As Gunnar says, you have to be sure you are stalling and not ventilating.
When going upwind, you tilt the foil a lot, so the main wing are closer to the surface and might easily suck air down, causing a sometimes very severe stall.
But if it is a clean stall with foil 100% under the water away from the surface, there are many reasons, but the principle is the same:
The AOA of your given foil is too high, relative to your speed and weight.
Having a bigger foil (area) will make you able to ride with lower AOA (go slower) and have the same total lift.
So you can either use a bigger foil wing, or a more cambered one.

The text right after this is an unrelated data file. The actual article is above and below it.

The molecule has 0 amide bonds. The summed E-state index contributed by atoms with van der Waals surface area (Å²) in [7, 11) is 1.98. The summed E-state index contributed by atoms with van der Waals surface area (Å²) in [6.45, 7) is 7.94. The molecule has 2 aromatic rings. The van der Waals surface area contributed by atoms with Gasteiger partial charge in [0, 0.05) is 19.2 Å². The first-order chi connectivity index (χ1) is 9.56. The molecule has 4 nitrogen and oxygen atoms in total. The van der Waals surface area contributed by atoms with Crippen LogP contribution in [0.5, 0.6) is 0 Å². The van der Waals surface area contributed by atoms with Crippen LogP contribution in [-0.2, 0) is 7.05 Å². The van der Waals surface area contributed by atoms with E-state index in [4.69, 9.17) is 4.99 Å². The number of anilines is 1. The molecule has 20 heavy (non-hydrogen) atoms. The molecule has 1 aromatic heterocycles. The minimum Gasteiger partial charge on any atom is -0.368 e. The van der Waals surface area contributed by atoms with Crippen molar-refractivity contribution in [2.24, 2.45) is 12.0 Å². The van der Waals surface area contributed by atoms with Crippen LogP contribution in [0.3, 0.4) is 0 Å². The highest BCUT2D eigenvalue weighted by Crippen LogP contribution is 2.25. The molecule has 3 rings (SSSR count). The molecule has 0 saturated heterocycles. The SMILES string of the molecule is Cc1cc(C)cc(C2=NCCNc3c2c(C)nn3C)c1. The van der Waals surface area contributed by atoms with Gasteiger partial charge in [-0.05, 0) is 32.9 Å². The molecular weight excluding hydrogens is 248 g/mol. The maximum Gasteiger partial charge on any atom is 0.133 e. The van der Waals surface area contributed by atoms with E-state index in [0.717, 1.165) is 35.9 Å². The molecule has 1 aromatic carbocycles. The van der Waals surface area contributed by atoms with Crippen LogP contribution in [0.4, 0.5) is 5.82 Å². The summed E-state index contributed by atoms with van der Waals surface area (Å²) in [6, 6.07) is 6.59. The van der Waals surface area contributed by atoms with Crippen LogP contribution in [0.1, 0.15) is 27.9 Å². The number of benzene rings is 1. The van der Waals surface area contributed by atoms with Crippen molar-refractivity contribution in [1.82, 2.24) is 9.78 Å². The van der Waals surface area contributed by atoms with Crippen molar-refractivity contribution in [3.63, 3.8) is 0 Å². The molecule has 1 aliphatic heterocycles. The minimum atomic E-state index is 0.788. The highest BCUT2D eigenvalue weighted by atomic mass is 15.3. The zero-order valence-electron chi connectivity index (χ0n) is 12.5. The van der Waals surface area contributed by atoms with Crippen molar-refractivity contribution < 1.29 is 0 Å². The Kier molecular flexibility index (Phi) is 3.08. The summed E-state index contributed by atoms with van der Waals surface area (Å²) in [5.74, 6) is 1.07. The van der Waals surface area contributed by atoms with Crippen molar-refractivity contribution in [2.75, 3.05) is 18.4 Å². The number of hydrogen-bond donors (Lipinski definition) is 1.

OR, use your existing one and go faster !
More speed, and you will avoid the stall
More speed means bearing a bit lower, but as you go faster too, your VMG is not necessarily bad.
Are you having imperfections in your foil, it will also create local turbulence which can give separation and it will stall easier.
If your leading edge is very sharp, you will get a violent stall - where a round one will be softer.
But if you dont have sufficient camber (curve) in your foil, it WILL stall easier, even with a round LE.
It will also be faster though, if thin and flat, so always a balance.
So go faster, meaning a bit lower, and/or use a slightly bigger kite